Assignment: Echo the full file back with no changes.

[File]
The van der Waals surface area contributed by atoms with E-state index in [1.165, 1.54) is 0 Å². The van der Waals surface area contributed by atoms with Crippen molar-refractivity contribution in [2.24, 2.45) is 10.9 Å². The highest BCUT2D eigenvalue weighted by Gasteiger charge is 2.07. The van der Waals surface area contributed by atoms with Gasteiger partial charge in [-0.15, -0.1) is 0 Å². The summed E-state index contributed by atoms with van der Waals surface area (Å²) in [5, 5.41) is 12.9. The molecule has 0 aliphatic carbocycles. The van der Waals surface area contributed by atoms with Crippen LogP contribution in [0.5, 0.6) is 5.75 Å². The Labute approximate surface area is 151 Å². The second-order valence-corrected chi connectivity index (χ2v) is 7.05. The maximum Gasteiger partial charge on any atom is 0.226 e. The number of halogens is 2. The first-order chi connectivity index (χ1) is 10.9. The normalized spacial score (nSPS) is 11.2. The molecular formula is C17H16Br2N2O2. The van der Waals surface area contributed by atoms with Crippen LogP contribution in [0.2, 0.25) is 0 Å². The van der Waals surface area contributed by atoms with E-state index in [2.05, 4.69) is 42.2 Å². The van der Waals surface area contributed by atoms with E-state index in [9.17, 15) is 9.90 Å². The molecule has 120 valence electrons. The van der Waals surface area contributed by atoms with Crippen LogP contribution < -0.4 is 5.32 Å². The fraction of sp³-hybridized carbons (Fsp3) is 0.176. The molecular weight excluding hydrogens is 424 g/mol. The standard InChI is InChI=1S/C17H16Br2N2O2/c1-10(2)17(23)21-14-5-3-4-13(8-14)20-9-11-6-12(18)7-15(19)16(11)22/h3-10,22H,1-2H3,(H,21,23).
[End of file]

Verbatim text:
The van der Waals surface area contributed by atoms with E-state index in [1.165, 1.54) is 0 Å². The van der Waals surface area contributed by atoms with Crippen molar-refractivity contribution in [2.24, 2.45) is 10.9 Å². The highest BCUT2D eigenvalue weighted by Gasteiger charge is 2.07. The van der Waals surface area contributed by atoms with Gasteiger partial charge in [-0.15, -0.1) is 0 Å². The summed E-state index contributed by atoms with van der Waals surface area (Å²) in [5, 5.41) is 12.9. The molecule has 0 aliphatic carbocycles. The van der Waals surface area contributed by atoms with Crippen LogP contribution in [0.5, 0.6) is 5.75 Å². The Labute approximate surface area is 151 Å². The second-order valence-corrected chi connectivity index (χ2v) is 7.05. The maximum Gasteiger partial charge on any atom is 0.226 e. The number of halogens is 2. The first-order chi connectivity index (χ1) is 10.9. The normalized spacial score (nSPS) is 11.2. The molecular formula is C17H16Br2N2O2. The van der Waals surface area contributed by atoms with Crippen LogP contribution in [0.2, 0.25) is 0 Å². The van der Waals surface area contributed by atoms with E-state index in [2.05, 4.69) is 42.2 Å². The van der Waals surface area contributed by atoms with E-state index in [9.17, 15) is 9.90 Å². The molecule has 120 valence electrons. The van der Waals surface area contributed by atoms with Crippen LogP contribution < -0.4 is 5.32 Å². The fraction of sp³-hybridized carbons (Fsp3) is 0.176. The molecular weight excluding hydrogens is 424 g/mol. The standard InChI is InChI=1S/C17H16Br2N2O2/c1-10(2)17(23)21-14-5-3-4-13(8-14)20-9-11-6-12(18)7-15(19)16(11)22/h3-10,22H,1-2H3,(H,21,23).